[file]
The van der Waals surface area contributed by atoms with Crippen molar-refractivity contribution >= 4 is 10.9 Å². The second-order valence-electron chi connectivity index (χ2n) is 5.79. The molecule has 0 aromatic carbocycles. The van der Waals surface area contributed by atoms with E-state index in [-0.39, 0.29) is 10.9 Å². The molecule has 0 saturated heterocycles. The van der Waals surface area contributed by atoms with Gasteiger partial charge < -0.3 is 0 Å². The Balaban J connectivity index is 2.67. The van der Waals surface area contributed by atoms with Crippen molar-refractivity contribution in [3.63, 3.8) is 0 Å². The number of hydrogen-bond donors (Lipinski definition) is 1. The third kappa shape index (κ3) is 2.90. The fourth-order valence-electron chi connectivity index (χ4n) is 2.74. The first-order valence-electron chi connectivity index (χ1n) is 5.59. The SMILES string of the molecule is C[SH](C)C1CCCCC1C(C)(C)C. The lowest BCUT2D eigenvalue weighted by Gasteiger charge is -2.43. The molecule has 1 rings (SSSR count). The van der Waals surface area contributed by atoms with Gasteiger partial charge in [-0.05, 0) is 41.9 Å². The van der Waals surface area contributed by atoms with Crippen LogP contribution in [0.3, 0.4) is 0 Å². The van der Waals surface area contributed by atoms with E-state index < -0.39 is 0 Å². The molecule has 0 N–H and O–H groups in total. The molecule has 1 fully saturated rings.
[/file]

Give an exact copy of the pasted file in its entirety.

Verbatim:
The van der Waals surface area contributed by atoms with Crippen molar-refractivity contribution >= 4 is 10.9 Å². The second-order valence-electron chi connectivity index (χ2n) is 5.79. The molecule has 0 aromatic carbocycles. The van der Waals surface area contributed by atoms with E-state index in [-0.39, 0.29) is 10.9 Å². The molecule has 0 saturated heterocycles. The van der Waals surface area contributed by atoms with Gasteiger partial charge < -0.3 is 0 Å². The Balaban J connectivity index is 2.67. The van der Waals surface area contributed by atoms with Crippen molar-refractivity contribution in [3.63, 3.8) is 0 Å². The number of hydrogen-bond donors (Lipinski definition) is 1. The third kappa shape index (κ3) is 2.90. The fourth-order valence-electron chi connectivity index (χ4n) is 2.74. The first-order valence-electron chi connectivity index (χ1n) is 5.59. The SMILES string of the molecule is C[SH](C)C1CCCCC1C(C)(C)C. The lowest BCUT2D eigenvalue weighted by Gasteiger charge is -2.43. The molecule has 1 rings (SSSR count). The van der Waals surface area contributed by atoms with Gasteiger partial charge in [-0.05, 0) is 41.9 Å². The van der Waals surface area contributed by atoms with Crippen LogP contribution in [0.3, 0.4) is 0 Å². The van der Waals surface area contributed by atoms with E-state index < -0.39 is 0 Å². The molecule has 0 N–H and O–H groups in total. The molecule has 1 fully saturated rings.